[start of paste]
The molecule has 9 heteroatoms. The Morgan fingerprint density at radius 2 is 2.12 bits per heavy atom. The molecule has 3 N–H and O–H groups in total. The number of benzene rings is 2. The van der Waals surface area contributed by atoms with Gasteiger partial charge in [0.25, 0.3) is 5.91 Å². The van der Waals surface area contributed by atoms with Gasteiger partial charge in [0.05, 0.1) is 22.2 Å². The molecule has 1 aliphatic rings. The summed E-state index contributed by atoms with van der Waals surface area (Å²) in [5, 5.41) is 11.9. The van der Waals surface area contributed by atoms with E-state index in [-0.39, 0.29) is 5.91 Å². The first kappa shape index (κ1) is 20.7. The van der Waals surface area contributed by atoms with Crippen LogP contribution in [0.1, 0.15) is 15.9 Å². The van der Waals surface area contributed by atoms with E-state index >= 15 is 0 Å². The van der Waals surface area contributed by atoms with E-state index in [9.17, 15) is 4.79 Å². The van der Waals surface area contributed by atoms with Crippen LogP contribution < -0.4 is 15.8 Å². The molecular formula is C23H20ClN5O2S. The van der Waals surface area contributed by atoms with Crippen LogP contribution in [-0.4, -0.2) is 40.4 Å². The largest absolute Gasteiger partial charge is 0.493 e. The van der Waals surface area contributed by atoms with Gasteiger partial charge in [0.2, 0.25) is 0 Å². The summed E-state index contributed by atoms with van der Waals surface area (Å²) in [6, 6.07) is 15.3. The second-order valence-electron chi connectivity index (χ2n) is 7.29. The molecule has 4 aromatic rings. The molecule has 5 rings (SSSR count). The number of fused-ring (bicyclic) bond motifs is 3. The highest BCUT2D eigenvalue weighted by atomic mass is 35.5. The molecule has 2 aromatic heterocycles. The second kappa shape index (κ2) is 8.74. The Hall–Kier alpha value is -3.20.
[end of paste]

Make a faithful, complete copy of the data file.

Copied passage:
The molecule has 9 heteroatoms. The Morgan fingerprint density at radius 2 is 2.12 bits per heavy atom. The molecule has 3 N–H and O–H groups in total. The number of benzene rings is 2. The van der Waals surface area contributed by atoms with Gasteiger partial charge in [0.25, 0.3) is 5.91 Å². The van der Waals surface area contributed by atoms with Gasteiger partial charge in [0.05, 0.1) is 22.2 Å². The molecule has 1 aliphatic rings. The summed E-state index contributed by atoms with van der Waals surface area (Å²) in [5, 5.41) is 11.9. The van der Waals surface area contributed by atoms with E-state index in [-0.39, 0.29) is 5.91 Å². The first kappa shape index (κ1) is 20.7. The van der Waals surface area contributed by atoms with Crippen LogP contribution in [0.1, 0.15) is 15.9 Å². The van der Waals surface area contributed by atoms with E-state index >= 15 is 0 Å². The van der Waals surface area contributed by atoms with E-state index in [9.17, 15) is 4.79 Å². The van der Waals surface area contributed by atoms with Crippen LogP contribution < -0.4 is 15.8 Å². The molecular formula is C23H20ClN5O2S. The van der Waals surface area contributed by atoms with Crippen LogP contribution in [-0.4, -0.2) is 40.4 Å². The largest absolute Gasteiger partial charge is 0.493 e. The van der Waals surface area contributed by atoms with Gasteiger partial charge in [0.2, 0.25) is 0 Å². The summed E-state index contributed by atoms with van der Waals surface area (Å²) in [6, 6.07) is 15.3. The second-order valence-electron chi connectivity index (χ2n) is 7.29. The molecule has 4 aromatic rings. The molecule has 5 rings (SSSR count). The number of fused-ring (bicyclic) bond motifs is 3. The highest BCUT2D eigenvalue weighted by atomic mass is 35.5. The molecule has 2 aromatic heterocycles. The second kappa shape index (κ2) is 8.74. The Hall–Kier alpha value is -3.20.